The new kid at school shouts. “Hey where’s your dairy?”
He understands immediately what that feral white kid’s trying to lay on him.
“Don’t be silly his father’s a lawyer”
Leaning on a kitchen door my small, six-son, grave and thinking,
tells me his country, childhood friend doesn’t know or understand racism
but he does.
“It’s so nice to speak to a white person”
she says to the unseen, well-spoken, student son
He needs the works so he says nothing
I wonder if he completes sentences in his head?
Who owns this car?
Who owns this van?
Is this your bike?
the cops ask the young brown man
I’m white, DWB on the streets of Auckland doesn’t touch me
I’m ostensibly white so you don’t have to be afraid of me
She’s come home to see if it would be okay
in the Manukau City carpark someone spits at her
it’s not her Samoan eyes
She goes back to Australia the land of the free and overt racism
because she feels more comfortable there
We blame you for trying to steal a handbag for food?
We never blame persistent poverty those unremitting drips of racism into your soul
We never blame the dirty streets, the graffiti or the lack of access
We blame computer games
We blame your parents
We blame drugs and we blame alcohol
But you, you could have taken the car. You could have taken the bag,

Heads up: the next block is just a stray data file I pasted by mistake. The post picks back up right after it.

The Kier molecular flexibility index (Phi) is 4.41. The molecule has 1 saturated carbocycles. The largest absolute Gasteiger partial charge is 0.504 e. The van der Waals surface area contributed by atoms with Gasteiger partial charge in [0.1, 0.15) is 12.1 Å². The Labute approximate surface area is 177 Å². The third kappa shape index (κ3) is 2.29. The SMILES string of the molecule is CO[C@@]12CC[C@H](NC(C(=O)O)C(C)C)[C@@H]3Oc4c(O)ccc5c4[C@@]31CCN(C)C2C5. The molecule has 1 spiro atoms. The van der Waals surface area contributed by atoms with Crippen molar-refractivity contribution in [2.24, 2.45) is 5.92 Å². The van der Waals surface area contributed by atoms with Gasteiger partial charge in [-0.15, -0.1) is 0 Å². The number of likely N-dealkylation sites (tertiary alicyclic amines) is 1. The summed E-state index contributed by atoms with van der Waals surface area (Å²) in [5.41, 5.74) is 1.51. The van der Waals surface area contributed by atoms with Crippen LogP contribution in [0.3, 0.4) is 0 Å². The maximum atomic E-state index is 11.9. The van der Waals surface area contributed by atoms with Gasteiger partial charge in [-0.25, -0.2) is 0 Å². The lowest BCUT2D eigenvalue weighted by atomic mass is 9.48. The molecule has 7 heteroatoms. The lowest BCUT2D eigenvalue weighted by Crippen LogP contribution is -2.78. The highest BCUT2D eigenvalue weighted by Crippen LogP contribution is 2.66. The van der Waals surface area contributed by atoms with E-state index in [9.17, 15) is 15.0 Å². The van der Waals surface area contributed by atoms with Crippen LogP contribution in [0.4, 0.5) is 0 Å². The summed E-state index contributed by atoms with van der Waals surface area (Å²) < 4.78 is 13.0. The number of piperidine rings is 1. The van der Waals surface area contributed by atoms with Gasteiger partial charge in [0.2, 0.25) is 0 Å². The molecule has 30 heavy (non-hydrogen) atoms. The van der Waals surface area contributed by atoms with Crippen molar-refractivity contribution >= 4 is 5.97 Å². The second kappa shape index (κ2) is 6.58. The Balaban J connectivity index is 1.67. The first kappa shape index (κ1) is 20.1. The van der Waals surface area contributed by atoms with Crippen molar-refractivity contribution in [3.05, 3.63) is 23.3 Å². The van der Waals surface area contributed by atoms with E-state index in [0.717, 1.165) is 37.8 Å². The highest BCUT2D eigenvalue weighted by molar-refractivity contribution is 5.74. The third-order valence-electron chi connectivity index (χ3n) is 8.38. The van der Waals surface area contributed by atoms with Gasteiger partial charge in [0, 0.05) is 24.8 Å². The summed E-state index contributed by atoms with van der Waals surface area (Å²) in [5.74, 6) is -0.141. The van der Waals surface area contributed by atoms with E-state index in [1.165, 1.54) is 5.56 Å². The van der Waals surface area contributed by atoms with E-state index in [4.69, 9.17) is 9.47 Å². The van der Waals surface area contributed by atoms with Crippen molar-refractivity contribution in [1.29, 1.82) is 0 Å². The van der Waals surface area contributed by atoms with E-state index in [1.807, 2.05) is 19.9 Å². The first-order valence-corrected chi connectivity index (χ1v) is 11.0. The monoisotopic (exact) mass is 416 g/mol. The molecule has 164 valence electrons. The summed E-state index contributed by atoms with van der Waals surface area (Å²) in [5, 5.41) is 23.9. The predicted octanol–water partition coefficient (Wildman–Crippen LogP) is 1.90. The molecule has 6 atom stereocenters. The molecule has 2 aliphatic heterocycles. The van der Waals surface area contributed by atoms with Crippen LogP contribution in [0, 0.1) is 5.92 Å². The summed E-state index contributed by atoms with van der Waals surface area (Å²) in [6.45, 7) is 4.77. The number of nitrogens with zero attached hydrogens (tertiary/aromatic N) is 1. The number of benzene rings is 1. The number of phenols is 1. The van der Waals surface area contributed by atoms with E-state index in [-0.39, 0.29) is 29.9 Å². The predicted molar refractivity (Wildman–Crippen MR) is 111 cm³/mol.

the phone, the cards, the keys
You didn’t have to beat the woman, smash her face and confidence
make us look over our shoulders every time we go out
You imprison all of us in our fear of you
The space between
I stand in the space between
inexorably anchored by
your smiling brown eyes
Rosemary Balu. Rosemary Balu is the founding and current Managing Editor of ARTbop. Rosemary has arts and law degrees from the University of Auckland. She has been a working lawyer and has participated in a wide variety of community activities where information gathering, submission writing, community advocacy and education have been involved. Interested in all forms of the arts since childhood Rosemary is focused on further developing and expanding multi-media ARTbop as the magazine for all the creative arts in the Bay of Plenty, New Zealand.
Articles written by Rosemary Balu which comment on contemporary New Zealand
01-03-2015 Tauranga Public Art Talks: Think, Make Activate Includes the Auckland “Design Champion” and wonders whether the “artification” of Auckland will really extend to South Auckland.
02-01-2016 Killing Christmas: no more noels. Suggests that minimizing Christian-related activities and festivals is counter-productive to encouraging comprehensive inclusion, tolerance and acceptance of diversity.
29-06-2017 Show me the Money: keep it simple New Zealand’s peculiar approach to its need for social service funds
05-01-2018 If you want to belong here: the value of Te Reo Maori Comments on the on-going denigration of Maori language and culture
10-04-2018 Old White Men: Pakeha Kaumatua At its conclusion notes real, continuing, contemporary issues for New Zealand’s justice system
28-02-2019 An occasional Conversation with TJ McQuilty: the other way A satirical comment on contemporary New Zealand attitudes and social issues.